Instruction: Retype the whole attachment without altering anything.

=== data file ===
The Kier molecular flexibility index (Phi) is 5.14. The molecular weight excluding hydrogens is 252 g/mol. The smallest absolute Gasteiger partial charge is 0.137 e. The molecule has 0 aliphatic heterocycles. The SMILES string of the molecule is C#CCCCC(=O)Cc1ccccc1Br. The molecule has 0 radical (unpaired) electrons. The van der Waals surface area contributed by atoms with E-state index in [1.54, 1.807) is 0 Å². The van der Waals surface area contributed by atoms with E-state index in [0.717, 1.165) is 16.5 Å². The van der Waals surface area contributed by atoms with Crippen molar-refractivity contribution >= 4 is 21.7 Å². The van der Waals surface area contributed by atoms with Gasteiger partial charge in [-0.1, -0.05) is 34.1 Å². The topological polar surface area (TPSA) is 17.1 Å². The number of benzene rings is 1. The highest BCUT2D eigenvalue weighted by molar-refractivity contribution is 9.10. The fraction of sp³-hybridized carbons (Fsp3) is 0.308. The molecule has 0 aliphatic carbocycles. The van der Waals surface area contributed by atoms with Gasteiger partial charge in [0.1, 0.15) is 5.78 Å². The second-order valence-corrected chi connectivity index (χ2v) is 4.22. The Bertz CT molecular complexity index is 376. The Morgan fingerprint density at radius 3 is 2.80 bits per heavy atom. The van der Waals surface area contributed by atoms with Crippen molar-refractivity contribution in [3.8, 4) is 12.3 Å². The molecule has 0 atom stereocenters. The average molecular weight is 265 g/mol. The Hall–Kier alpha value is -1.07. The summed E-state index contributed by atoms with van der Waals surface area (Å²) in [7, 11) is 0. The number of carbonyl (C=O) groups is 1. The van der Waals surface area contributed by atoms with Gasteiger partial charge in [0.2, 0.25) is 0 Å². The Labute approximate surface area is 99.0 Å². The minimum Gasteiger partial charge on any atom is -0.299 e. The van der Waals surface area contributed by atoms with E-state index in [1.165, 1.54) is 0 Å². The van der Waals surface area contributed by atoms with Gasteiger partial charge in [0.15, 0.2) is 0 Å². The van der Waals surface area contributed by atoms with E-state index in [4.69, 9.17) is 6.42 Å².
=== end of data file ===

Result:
The Kier molecular flexibility index (Phi) is 5.14. The molecular weight excluding hydrogens is 252 g/mol. The smallest absolute Gasteiger partial charge is 0.137 e. The molecule has 0 aliphatic heterocycles. The SMILES string of the molecule is C#CCCCC(=O)Cc1ccccc1Br. The molecule has 0 radical (unpaired) electrons. The van der Waals surface area contributed by atoms with E-state index in [1.54, 1.807) is 0 Å². The van der Waals surface area contributed by atoms with E-state index in [0.717, 1.165) is 16.5 Å². The van der Waals surface area contributed by atoms with Crippen molar-refractivity contribution >= 4 is 21.7 Å². The van der Waals surface area contributed by atoms with Gasteiger partial charge in [-0.1, -0.05) is 34.1 Å². The topological polar surface area (TPSA) is 17.1 Å². The number of benzene rings is 1. The highest BCUT2D eigenvalue weighted by molar-refractivity contribution is 9.10. The fraction of sp³-hybridized carbons (Fsp3) is 0.308. The molecule has 0 aliphatic carbocycles. The van der Waals surface area contributed by atoms with Gasteiger partial charge in [0.1, 0.15) is 5.78 Å². The second-order valence-corrected chi connectivity index (χ2v) is 4.22. The Bertz CT molecular complexity index is 376. The Morgan fingerprint density at radius 3 is 2.80 bits per heavy atom. The van der Waals surface area contributed by atoms with Crippen molar-refractivity contribution in [3.8, 4) is 12.3 Å². The molecule has 0 atom stereocenters. The average molecular weight is 265 g/mol. The Hall–Kier alpha value is -1.07. The summed E-state index contributed by atoms with van der Waals surface area (Å²) in [7, 11) is 0. The number of carbonyl (C=O) groups is 1. The van der Waals surface area contributed by atoms with Gasteiger partial charge in [0.2, 0.25) is 0 Å². The Labute approximate surface area is 99.0 Å². The minimum Gasteiger partial charge on any atom is -0.299 e. The van der Waals surface area contributed by atoms with E-state index in [1.165, 1.54) is 0 Å². The van der Waals surface area contributed by atoms with Gasteiger partial charge in [0.15, 0.2) is 0 Å². The van der Waals surface area contributed by atoms with E-state index in [4.69, 9.17) is 6.42 Å².